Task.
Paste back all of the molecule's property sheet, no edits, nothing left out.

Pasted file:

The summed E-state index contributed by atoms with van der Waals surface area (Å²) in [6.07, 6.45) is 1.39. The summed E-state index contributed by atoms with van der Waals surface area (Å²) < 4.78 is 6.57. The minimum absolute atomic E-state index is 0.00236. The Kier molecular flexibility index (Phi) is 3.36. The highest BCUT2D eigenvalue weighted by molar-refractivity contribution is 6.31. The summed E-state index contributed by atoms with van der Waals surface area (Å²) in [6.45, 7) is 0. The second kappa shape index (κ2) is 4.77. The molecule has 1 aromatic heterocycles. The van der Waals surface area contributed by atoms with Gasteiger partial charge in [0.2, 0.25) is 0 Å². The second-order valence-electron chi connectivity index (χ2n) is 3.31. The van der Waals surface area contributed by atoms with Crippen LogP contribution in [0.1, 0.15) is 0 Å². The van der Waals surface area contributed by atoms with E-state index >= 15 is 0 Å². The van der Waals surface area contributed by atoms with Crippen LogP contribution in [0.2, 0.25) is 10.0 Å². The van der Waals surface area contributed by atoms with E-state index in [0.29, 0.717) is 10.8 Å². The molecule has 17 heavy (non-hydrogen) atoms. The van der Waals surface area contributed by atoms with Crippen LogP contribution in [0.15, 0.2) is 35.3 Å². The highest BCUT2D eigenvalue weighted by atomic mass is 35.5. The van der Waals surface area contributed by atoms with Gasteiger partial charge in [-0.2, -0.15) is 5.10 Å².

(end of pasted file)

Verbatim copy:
The summed E-state index contributed by atoms with van der Waals surface area (Å²) in [6.07, 6.45) is 1.39. The summed E-state index contributed by atoms with van der Waals surface area (Å²) < 4.78 is 6.57. The minimum absolute atomic E-state index is 0.00236. The Kier molecular flexibility index (Phi) is 3.36. The highest BCUT2D eigenvalue weighted by molar-refractivity contribution is 6.31. The summed E-state index contributed by atoms with van der Waals surface area (Å²) in [6.45, 7) is 0. The second kappa shape index (κ2) is 4.77. The molecule has 1 aromatic heterocycles. The van der Waals surface area contributed by atoms with Gasteiger partial charge in [0.2, 0.25) is 0 Å². The second-order valence-electron chi connectivity index (χ2n) is 3.31. The van der Waals surface area contributed by atoms with Crippen LogP contribution in [0.1, 0.15) is 0 Å². The van der Waals surface area contributed by atoms with E-state index >= 15 is 0 Å². The van der Waals surface area contributed by atoms with Crippen LogP contribution in [0.2, 0.25) is 10.0 Å². The van der Waals surface area contributed by atoms with E-state index in [0.29, 0.717) is 10.8 Å². The molecule has 17 heavy (non-hydrogen) atoms. The van der Waals surface area contributed by atoms with Crippen LogP contribution in [0.15, 0.2) is 35.3 Å². The highest BCUT2D eigenvalue weighted by atomic mass is 35.5. The van der Waals surface area contributed by atoms with Gasteiger partial charge in [-0.2, -0.15) is 5.10 Å².